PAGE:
By Allen Foster
One of the joys of living in a temperate zone is the thrill of experiencing ever-changing seasons. Everything comes and goes and then comes back again creating a fondness and anticipation for the distinctive elements that define your favorite time of year. Fall aficionados have their chilly air and an autumnal palette of reds, golds and browns. Spring enthusiasts, however, live for that explosion of vibrant hues that nature displays as the weather begins to warm up. Here are some of the best places in and around Philadelphia where you can experience all the remarkable colors that nature has to offer.READ MORE: Several Philadelphia-Area Vaccination Clinics Temporarily Close After FDA, CDC Recommend Pausing Use Of Johnson & Johnson's COVID-19 Vaccine
Bowman’s Hill Wildflower Preserve
1635 River Road
New Hope, PA 18938
Located in the picturesque landscape along the Delaware River on the hill where the Bowman’s Tower monument was constructed is Bowman’s Hill Wildflower Preserve. The preserve is a 501(c)3 non-profit created to foster an appreciation for the extraordinary diversity of the many plants that are native to the region. Besides hiking through gorgeous trails, Bowman’s Hill Wildflower Preserve also features a gift shop, educational events, bird watching, and opportunities for volunteers.
1001 Longwood Road
Kennett Square, PA 19348
Longwood Gardens is an expansive horticultural display that is located in Kennett Square. The rich and fertile land once served as home to the Lenni Lenape tribe — if you are lucky, you might find a quartz spear point that the Lenni Lenape used when hunting. Due to the sheer volume of the displays, it could take a serious aficionado several days to explore the multitude of rich and vibrant exhibits. With over one thousand acres of beauty, you could think of Longwood Gardens as the Philadelphia Flower Show on steroids!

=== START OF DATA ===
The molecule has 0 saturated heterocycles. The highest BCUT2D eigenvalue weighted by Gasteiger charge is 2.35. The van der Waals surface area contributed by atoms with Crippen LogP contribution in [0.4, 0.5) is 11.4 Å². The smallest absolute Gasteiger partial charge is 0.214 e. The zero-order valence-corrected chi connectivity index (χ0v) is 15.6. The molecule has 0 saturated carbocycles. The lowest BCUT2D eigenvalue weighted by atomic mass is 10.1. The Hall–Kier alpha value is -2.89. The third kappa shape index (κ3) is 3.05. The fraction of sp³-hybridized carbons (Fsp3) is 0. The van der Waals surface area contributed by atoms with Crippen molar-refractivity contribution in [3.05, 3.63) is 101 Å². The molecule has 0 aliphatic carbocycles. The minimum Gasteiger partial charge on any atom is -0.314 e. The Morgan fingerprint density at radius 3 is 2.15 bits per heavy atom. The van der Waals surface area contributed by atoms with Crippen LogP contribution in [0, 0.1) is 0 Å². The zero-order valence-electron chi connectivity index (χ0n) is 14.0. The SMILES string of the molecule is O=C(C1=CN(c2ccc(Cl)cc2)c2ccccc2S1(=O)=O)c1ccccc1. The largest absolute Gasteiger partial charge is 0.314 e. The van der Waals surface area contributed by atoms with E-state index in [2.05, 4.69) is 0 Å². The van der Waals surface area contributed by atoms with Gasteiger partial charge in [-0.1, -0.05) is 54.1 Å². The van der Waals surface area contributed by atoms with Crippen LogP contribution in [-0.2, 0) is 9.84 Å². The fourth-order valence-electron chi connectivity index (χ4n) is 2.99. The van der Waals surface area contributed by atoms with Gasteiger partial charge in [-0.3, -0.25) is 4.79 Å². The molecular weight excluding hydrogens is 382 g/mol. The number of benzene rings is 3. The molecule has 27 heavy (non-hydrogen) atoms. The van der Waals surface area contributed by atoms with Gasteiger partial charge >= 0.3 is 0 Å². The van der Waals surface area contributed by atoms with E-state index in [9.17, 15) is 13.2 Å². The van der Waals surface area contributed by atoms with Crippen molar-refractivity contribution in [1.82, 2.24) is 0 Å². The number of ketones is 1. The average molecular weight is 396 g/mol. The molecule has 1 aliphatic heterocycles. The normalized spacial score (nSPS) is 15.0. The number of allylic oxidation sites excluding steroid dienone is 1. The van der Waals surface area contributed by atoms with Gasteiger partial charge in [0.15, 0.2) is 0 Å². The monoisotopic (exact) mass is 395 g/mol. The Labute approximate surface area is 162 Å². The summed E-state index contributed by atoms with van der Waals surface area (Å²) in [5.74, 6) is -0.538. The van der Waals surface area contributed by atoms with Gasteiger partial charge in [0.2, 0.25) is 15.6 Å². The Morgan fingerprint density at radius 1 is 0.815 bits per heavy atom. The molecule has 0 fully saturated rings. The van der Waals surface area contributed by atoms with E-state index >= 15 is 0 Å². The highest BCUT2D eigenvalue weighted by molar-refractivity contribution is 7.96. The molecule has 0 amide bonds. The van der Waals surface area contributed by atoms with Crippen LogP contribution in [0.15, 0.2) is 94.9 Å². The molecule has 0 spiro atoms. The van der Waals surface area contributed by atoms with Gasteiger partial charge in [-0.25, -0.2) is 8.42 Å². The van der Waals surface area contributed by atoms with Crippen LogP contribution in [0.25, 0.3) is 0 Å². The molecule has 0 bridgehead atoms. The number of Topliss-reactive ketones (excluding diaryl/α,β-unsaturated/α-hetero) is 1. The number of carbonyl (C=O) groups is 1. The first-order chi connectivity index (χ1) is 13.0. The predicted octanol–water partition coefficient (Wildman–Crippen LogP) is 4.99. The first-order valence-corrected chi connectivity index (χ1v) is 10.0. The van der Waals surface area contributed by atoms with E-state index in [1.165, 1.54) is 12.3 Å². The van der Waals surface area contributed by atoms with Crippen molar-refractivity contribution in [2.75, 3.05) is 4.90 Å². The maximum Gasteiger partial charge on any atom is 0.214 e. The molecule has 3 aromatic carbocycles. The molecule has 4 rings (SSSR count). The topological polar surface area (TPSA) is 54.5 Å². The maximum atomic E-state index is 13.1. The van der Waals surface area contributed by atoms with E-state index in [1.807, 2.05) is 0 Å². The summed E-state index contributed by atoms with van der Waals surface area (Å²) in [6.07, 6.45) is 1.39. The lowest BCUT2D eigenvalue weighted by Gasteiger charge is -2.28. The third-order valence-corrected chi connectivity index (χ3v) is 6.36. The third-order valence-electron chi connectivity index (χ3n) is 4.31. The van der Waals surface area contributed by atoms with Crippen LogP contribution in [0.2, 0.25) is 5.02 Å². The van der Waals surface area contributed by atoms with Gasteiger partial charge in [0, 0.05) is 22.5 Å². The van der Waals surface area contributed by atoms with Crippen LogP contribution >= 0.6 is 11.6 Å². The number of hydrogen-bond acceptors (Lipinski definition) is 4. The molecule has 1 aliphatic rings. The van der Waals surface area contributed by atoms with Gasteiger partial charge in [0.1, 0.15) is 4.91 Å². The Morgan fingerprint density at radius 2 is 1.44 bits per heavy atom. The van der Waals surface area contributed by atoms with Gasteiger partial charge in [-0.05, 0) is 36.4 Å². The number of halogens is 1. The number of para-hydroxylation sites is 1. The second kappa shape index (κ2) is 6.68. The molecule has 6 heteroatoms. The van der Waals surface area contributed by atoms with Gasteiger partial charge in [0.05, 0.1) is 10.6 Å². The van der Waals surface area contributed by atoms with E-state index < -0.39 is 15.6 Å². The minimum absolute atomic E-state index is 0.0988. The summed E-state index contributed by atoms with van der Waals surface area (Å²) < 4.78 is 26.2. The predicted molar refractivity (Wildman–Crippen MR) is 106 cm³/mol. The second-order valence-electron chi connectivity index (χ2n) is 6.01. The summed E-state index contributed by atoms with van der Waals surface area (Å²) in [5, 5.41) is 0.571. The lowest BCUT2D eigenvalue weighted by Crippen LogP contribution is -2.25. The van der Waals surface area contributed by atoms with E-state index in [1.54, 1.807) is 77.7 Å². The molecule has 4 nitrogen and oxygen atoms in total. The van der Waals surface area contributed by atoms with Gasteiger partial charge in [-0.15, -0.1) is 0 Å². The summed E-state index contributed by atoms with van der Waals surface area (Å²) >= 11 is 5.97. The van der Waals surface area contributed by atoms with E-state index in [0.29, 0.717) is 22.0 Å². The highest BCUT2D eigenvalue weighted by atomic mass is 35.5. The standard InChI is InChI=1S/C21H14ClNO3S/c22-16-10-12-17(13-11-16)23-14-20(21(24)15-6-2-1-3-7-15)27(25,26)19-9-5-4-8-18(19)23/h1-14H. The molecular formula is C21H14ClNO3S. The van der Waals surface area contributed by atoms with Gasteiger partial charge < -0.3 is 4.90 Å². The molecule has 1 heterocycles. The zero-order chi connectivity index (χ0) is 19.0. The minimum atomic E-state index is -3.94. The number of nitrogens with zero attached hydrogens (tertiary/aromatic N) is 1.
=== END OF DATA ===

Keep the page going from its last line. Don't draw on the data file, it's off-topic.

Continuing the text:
Shofuso Japanese House And Garden
Horticultural and Lansdowne Drives
West Fairmount Park
Philadelphia, PA 19131
Drawing over 30,000 visitors from more than 20 different countries each year, the Shofuso Japanese House and Garden is one of Philadelphia’s most remarkable attractions. The nationally-ranked garden honors the city’s Japanese culture. Besides indulging in the serenity of a koi pond and an island or marveling at the incomparable beauty of a 17th century-style Japanese walled and fenced garden, patrons can partake in an authentic chanoyu [tea ceremony], which is not only an impressive art form and a spiritual discipline, it’s a great way to socialize! Immerse yourself in an astounding world of culture at Philadelphia’s Shofuso Japanese House and Garden.
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5400 Lindbergh Blvd.
Philadelphia, PA 19143
A designated National Historic Landmark, Bartram’s Garden is a 45-acre outdoor classroom, a living laboratory, and a membership organization that attracts an audience of approximately 40,000 people every year. The admission is free and the facility is open year-round from dawn to dusk, except on city-observed holidays. You can come to learn or relax. Some of the featured attractions include a Historic Garden, an exhibit of medicinal plants, The Ann Bartram Carr Garden, a boardwalk through the tidal wetlands along the river’s edge, a fish pond, an expansive meadow, and a community boathouse.
100 E. Northwestern Ave.
Philadelphia, PA 19118
The Morris Arboretum of the University of Pennsylvania was once the summer home of brother and sister John and Lydia Morris of The I.P. Morris Company, an iron-manufacturing firm. The attraction has been ranked the “Most Stunning University Garden and Arboretum” in the world by Best Masters Programs, an independent guide to discovering the best master programs. Boasting a miniature garden railway, bird watching, a swan pond, a log cabin, numerous paths, a rose garden, a canopy walk, and even a wetlands section, the arboretum offers a cornucopia of colorful adventures for nature lovers of all ages.MORE NEWS: When Can I Get The COVID-19 Vaccine In Pennsylvania, New Jersey Or Delaware?